To visit Surface Support, a group exhibition of a meta-mixed-media sort currently on view at Signal Gallery (through August 9th), is to enter a large, mostly dark room, and to be greeted by a rather aesthetically fragmented suite of objects whose carnivalesque cacophonies—visual as well as acoustic—seem to share the common function of shooing you away. Which is to say, they don’t really greet you. Which is to suggest, they don’t really need you. Which might make you wonder if you, the viewer, have been rendered, by the context and content of an art exhibit, quite nearly if not completely beside the point. To wit, it’s a wonderful feeling.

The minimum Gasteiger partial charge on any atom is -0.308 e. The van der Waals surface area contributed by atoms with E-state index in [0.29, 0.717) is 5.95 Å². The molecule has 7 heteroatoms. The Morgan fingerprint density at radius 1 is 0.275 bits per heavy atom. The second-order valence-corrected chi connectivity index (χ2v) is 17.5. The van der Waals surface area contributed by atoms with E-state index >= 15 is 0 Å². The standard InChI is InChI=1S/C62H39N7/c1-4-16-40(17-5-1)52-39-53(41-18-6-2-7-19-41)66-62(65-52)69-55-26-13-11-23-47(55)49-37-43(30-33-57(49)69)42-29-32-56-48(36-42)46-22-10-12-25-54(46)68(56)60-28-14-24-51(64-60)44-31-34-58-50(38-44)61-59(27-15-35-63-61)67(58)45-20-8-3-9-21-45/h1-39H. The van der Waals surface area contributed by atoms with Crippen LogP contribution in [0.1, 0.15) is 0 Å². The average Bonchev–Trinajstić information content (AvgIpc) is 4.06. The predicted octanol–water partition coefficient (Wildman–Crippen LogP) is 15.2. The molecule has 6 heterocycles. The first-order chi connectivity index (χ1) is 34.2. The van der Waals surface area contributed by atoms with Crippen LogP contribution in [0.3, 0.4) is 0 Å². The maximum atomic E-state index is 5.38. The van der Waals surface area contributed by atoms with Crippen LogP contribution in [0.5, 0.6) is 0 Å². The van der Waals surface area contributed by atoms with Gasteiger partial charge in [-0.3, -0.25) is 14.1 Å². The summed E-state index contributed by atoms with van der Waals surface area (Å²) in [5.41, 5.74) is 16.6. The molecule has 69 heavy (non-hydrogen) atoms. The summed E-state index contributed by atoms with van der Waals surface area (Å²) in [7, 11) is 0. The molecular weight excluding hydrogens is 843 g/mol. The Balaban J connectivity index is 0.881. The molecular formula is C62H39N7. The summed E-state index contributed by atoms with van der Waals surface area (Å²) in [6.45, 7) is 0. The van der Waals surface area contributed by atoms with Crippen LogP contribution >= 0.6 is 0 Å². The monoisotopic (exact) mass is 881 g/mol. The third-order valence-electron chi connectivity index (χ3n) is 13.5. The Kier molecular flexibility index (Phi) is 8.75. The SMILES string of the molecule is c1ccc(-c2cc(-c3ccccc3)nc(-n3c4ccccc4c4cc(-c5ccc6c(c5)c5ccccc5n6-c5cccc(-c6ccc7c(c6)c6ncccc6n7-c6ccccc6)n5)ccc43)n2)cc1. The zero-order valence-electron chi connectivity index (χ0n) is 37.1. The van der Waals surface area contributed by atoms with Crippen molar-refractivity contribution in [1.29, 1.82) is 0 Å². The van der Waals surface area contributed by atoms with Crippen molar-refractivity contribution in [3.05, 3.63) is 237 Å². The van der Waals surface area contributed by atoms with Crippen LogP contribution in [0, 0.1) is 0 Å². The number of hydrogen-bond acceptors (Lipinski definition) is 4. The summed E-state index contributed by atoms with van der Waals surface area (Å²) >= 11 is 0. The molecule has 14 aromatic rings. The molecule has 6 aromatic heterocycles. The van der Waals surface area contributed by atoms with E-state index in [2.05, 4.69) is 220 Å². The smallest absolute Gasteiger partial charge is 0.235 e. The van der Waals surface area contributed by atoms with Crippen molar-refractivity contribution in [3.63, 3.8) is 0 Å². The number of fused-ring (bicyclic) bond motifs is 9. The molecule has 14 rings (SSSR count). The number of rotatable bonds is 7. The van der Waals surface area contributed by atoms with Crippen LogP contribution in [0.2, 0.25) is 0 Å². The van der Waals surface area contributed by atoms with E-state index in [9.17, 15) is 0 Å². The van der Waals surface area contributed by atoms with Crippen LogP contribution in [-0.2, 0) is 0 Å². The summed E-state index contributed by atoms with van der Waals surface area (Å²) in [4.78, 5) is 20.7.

Meta-mixed-media? Well, the objects scattered about the room, described quite aptly by curator Amanda Schmitt as “sculptural video works” brought together to display “a collision between virtual reality and objecthood,” feature aspects of sculpture, video, photography, sound art, and variable sorts and modes of installation, but most all of them evade effective encapsulation by breaching the basic boundaries of such singular descriptors. This is likely what might make you, as the viewer—or better, as the viewing interloper—feel somewhat put-off or ill-at-ease, but it’s also what makes all the pieces, both individually and collectively, all the more alluring. And once one of them lures you all the way in, you’re screwed—for your time, your resting heart rate, your ocular calm, your pupils’ dilatory inertia, your comfort with our standard dimensions of experience, your senses of diurnal awareness, your possible love of the outdoors—and you’ll find yourself eventually feeling, rather than shooed away, quite firmly stuck in place. The stretch of six large monitors, for instance, displaying a diptych-like version of Philip Vanderhyden’s three-channel Head and Shoulders Pattern 2, might well mesmerize you into gazing at several circuits of its ten-minute loop, which will give you plenty of time to consider that its mixedly pristine, bejeweled, overtly decadent, financially connotational images—sequenced into so many vignette-like segments and sub-segments occasionally broken up by slot-machine-like blurs into digital oblivion—make it both an affirmative take-down and a soaring apotheosis of excess, avarice, superfluous luxuries, limitless wealth, outsized everything, rampant capitalism, the luck and non-luck of life as such, the dream and nightmare of it all. Should you, too, consider Vanderhyden’s piece thusly, you might also agree that it’s exactly the kind of piece that the CEO of some large commercial bank or hedge fund might love to add to a personal or corporate collection—but only if the piece is supremely expensive, and only if the artist who made it is supremely, kindredly rich. (Cue wringing hands, echoes of greedy laughter.)